The Swallows of Kabul by Algerian author Yasmina Khadra* is about Afghanistan under the Taliban regime. Before twenty pages, it caused me to disgust all countries ruled by religion. When I finished it, I was depressed. It is a powerful book, but if you are a sensitive person like me, I am sure it will affect and upset you in the same way.
The Swallows of Kabul is about how oppressive regimes dehumanize people. Kabul is killing the people living in it day by day with its collapsed walls, unhappiness, poverty and hot air. As if this was not enough, the Taliban prohibited all kinds of pleasures and brought the shariah. In such an environment, we listen to the lives of two different couples. On the one hand, we see daily life (if we can call it life); on the other hand, we observe how the characters change.
I found myself hating the world while reading the book. It is not difficult to see that what happened in Afghanistan is much worse than what is described in this book. Now I will have to learn how to live with this pain. I will read a lot of children’s books and watch videos of cats. If you read it, I suggest the same to you.
* Yasmina Khadra’s real name is Mohammed Moulessehoul. Stating that he chose a female name to escape military censorship, the author revealed his original identity while in exile in France.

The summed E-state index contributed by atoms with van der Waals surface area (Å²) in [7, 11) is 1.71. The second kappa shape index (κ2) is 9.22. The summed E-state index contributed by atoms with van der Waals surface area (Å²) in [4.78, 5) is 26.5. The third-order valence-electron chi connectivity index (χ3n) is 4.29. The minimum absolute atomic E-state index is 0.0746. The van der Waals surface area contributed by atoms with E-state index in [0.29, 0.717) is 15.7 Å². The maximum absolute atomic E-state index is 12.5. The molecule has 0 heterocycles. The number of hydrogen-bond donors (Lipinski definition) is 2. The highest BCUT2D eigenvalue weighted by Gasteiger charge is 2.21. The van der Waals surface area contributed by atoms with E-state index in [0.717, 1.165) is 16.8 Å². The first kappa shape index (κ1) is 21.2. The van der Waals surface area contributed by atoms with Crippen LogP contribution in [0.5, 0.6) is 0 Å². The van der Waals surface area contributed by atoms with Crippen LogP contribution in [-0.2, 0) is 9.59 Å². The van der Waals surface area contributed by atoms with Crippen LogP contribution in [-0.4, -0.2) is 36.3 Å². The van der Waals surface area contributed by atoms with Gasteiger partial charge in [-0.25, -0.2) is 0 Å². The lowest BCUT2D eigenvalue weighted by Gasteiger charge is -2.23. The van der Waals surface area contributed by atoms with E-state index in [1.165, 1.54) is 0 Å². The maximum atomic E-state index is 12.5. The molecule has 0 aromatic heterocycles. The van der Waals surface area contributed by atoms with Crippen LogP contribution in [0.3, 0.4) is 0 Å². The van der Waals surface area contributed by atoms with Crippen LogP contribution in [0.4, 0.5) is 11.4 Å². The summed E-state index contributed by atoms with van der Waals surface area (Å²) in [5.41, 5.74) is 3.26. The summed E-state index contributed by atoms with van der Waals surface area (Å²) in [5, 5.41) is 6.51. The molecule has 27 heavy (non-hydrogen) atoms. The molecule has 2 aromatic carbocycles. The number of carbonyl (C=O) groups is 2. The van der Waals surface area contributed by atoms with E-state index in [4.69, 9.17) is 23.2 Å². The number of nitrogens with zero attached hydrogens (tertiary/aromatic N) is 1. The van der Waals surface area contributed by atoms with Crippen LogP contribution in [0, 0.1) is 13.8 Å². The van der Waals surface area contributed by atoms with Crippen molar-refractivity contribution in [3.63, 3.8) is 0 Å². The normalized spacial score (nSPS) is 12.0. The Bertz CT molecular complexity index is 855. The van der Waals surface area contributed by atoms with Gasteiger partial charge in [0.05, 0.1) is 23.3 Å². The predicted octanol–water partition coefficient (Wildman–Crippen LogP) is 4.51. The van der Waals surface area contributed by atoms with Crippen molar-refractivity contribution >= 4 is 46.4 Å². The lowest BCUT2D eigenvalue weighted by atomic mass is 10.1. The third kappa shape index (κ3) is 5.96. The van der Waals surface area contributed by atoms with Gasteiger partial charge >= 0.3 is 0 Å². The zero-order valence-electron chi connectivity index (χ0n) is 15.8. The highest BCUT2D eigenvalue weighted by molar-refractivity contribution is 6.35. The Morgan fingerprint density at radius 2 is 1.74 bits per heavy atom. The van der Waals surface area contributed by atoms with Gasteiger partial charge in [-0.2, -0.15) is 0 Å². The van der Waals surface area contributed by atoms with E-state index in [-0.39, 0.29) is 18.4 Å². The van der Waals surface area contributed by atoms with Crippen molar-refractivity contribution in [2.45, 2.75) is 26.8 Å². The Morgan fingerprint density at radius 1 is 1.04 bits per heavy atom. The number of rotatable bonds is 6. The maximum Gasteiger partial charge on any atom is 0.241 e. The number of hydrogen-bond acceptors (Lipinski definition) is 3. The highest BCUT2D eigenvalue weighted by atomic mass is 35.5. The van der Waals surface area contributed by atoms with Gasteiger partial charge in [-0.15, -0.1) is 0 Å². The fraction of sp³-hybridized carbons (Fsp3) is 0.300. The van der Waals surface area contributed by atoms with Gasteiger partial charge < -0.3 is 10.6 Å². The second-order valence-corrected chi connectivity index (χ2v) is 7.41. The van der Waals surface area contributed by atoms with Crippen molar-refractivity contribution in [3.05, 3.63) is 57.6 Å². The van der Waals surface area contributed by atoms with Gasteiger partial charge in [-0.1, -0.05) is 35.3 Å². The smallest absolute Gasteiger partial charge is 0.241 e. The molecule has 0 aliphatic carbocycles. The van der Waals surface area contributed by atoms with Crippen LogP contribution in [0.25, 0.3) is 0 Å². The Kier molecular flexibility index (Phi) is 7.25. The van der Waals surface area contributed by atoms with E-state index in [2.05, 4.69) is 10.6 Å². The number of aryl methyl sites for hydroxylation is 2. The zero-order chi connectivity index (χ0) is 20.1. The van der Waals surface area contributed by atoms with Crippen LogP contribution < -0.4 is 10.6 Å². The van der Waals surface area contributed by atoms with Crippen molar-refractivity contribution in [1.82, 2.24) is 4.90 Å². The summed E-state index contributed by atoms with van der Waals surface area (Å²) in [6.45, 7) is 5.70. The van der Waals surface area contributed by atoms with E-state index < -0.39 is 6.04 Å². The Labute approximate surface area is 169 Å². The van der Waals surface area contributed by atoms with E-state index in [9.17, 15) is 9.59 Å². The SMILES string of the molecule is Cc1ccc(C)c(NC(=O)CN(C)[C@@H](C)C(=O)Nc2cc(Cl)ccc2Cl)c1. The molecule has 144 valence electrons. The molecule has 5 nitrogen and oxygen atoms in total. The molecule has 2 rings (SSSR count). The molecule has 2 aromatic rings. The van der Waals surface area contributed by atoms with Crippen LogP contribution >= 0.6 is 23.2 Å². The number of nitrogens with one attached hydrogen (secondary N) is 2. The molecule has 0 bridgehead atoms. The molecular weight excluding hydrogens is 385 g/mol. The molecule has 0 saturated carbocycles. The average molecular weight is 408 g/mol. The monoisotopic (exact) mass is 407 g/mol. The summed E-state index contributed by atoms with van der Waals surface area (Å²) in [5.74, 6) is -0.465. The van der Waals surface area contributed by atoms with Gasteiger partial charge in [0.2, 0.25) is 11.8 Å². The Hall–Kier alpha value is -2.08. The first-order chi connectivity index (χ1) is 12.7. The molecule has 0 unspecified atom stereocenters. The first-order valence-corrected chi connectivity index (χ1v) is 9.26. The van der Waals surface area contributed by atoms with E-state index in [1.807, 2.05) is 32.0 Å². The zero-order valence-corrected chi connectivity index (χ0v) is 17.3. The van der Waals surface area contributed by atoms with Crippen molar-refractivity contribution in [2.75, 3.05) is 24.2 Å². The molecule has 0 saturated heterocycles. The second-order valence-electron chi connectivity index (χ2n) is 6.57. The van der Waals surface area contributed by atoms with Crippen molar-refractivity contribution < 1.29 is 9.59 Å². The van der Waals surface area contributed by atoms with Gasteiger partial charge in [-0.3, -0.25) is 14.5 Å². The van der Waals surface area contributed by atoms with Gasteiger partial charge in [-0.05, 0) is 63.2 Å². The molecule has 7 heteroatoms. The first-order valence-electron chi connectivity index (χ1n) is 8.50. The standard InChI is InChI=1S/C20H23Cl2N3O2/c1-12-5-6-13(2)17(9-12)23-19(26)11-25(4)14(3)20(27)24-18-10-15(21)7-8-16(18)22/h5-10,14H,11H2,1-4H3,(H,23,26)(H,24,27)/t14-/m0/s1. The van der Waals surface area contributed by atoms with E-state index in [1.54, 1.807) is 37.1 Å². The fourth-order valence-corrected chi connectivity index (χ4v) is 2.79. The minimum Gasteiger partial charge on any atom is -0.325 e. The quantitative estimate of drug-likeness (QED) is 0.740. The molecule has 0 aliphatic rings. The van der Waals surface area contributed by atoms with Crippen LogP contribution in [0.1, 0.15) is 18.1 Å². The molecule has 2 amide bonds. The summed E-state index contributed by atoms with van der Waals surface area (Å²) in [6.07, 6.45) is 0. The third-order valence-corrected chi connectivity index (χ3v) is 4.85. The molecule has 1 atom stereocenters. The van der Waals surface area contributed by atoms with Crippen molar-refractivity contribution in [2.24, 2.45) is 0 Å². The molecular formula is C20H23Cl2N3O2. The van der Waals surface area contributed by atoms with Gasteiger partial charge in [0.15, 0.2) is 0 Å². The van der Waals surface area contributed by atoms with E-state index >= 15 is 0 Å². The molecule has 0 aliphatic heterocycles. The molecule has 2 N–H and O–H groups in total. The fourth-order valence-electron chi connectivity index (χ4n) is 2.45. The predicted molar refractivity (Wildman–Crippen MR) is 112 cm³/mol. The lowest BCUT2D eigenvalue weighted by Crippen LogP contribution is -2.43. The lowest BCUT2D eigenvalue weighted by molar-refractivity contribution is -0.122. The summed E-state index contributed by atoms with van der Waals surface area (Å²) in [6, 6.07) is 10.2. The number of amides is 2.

The Swallows of Kabul
Since the ascendancy of the Taliban the lives of Mosheen and his beautiful wife, Zunaira, have been gradually destroy. Mosheen’s dream of becoming a diplomat has been shatter and Zunaira can no longer even appear on the streets of Kabul unveiled. Atiq is a jailer who guards those who have been condemn to death; the darkness of prison and the wretchedness of his job have seeped into his soul. Atiq’s wife, Musarrat, is suffering from an illness no doctor can cure. Yet, the lives of these four people are about to become inexplicably intertwined, through death and imprisonment to passion and extraordinary self-sacrifice.
The Swallows of Kabul is an astounding and elegiac novel of four people struggling to hold on to their humanity in a place where pleasure is a deadly sin and death has become routine.
Mohammed Moulessehoul, better know by the pen name Yasmina Khadra, is an Algerian author who writes in French and Arabic.
Reading this book contributed to these challenges: